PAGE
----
Surface chemistry and nanotopography of dental implants can have a substantial impact on osseointegration. The aim of this investigation was to evaluate the effects of surface chemistry and nanotopography on the osseointegration of titanium‐zirconium (TiZr; Roxolid®) discs, using a biomechanical pull‐out model in rabbits. Two discs each were placed in both the right and left tibiae of 16 rabbits. Five groups of sandblasted acid etched (SLA) discs were tested: (1) hydrophobic without nanostructures (dry/micro) (n = 13); (2) hydrophobic with nanostructures, accelerated aged (dry/nano/AA) (n = 12); (3) hydrophilic without nanostructures (wet/micro) (n = 13); (4) hydrophilic with nanostructures, accelerated aged (wet/nano/AA; SLActive®) (n = 13); (5) hydrophilic with nanostructures, real‐time aged (wet/nano/RTA). The animals were sacrificed after four weeks and the biomechanical pull‐out force required to remove the discs was evaluated. Adjusted mean pullout force was greatest for group wet/nano/RTA (64.5 ± 17.7 N) and lowest for group dry/micro (33.8 ± 10.7 N). Multivariate mixed model analysis showed that the pull‐out force was significantly greater for all other disc types compared to the dry/micro group. Surface chemistry and topography both had a significant effect on pull‐out force (p < 0.0001 for both), but the effect of the interaction between chemistry and topography was not significant (p = 0.1056). The introduction of nanostructures on the TiZr surface significantly increases osseointegration. The introduction of hydrophilicity to the TiZr implant surface significantly increases the capacity for osseointegration, irrespective of the presence or absence of nanotopography.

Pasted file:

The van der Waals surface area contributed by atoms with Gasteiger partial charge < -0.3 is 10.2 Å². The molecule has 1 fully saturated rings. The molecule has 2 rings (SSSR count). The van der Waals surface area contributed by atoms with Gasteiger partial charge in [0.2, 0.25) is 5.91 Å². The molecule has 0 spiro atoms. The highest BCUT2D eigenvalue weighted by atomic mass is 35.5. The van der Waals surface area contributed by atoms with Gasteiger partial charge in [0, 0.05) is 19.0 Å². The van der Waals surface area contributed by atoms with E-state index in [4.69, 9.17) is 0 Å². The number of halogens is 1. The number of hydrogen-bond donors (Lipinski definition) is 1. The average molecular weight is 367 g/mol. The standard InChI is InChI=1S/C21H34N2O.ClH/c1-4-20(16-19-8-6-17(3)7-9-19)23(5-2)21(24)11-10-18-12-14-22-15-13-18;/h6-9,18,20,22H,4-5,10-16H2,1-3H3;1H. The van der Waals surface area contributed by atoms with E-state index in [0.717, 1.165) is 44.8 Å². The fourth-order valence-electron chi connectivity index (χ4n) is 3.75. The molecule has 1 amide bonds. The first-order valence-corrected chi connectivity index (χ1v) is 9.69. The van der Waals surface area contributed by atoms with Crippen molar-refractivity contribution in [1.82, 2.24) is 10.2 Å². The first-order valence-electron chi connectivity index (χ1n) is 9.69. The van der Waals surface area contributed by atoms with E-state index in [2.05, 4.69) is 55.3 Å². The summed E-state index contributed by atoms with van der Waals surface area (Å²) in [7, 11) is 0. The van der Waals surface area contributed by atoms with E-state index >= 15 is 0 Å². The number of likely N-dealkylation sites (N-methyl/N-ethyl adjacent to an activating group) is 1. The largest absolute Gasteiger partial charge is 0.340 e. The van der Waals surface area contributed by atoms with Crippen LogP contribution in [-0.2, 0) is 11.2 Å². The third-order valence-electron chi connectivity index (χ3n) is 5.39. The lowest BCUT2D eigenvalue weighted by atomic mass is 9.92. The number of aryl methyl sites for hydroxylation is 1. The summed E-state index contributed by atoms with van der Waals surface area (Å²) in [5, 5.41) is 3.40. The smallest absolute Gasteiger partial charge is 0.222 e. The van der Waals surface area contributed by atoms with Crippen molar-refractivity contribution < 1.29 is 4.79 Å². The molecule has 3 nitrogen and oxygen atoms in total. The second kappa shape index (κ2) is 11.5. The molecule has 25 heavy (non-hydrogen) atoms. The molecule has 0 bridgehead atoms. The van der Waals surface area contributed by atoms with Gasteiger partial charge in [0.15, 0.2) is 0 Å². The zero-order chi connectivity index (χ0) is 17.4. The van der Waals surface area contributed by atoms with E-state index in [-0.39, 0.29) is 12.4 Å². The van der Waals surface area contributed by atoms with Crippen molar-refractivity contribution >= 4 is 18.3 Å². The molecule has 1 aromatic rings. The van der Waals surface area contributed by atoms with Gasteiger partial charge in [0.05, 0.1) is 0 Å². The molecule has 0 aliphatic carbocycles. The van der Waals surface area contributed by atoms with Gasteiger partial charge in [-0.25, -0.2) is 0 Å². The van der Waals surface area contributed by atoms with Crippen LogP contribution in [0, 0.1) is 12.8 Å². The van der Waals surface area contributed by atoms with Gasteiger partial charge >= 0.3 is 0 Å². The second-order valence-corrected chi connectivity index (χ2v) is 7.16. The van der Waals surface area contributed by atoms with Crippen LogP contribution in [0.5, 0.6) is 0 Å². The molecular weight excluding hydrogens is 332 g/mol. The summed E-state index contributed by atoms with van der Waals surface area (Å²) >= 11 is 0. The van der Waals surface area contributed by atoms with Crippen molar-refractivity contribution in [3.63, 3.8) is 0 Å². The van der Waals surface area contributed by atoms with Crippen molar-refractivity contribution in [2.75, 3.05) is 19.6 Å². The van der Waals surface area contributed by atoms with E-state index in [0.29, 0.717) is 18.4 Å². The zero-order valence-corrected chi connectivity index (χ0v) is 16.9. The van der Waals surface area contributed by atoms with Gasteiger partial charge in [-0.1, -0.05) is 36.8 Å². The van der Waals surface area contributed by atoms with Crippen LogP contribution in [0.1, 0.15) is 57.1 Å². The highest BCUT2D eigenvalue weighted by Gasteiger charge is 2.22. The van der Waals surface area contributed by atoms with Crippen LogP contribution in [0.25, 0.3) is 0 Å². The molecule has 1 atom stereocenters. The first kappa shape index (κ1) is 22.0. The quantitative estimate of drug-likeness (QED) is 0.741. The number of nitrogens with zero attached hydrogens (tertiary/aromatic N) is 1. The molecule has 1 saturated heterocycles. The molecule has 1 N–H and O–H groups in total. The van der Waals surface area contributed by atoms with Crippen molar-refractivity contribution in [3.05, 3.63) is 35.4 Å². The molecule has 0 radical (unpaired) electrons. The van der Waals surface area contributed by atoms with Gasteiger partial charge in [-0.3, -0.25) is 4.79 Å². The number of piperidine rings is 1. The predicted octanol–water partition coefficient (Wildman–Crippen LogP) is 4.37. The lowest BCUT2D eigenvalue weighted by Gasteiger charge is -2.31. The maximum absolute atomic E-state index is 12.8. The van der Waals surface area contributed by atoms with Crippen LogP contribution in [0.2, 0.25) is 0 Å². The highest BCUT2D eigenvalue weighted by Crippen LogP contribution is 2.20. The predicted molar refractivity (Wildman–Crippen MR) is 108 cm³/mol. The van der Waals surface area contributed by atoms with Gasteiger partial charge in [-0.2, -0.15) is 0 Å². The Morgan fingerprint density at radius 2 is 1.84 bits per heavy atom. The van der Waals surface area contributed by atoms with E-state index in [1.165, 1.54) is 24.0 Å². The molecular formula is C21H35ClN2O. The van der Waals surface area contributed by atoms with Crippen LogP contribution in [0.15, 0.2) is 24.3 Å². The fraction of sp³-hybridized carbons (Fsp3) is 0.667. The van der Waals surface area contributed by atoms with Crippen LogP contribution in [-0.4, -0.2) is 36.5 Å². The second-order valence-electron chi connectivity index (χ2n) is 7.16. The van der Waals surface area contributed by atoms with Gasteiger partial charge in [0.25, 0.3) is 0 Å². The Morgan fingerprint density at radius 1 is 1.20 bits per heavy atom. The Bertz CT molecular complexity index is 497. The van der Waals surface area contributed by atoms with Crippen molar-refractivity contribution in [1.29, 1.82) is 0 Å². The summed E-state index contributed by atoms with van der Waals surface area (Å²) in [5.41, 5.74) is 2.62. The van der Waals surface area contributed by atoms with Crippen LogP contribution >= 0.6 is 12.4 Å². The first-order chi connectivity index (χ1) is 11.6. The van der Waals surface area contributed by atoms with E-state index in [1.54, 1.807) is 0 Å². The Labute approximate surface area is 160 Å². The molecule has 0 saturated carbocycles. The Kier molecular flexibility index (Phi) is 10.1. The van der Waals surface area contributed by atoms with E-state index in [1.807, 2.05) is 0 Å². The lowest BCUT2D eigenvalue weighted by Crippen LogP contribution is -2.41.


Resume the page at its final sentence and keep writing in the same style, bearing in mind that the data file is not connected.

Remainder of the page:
|Publication status||Published - 2021|
Subject classification (UKÄ)
- Medical Materials
- Nanostructured materials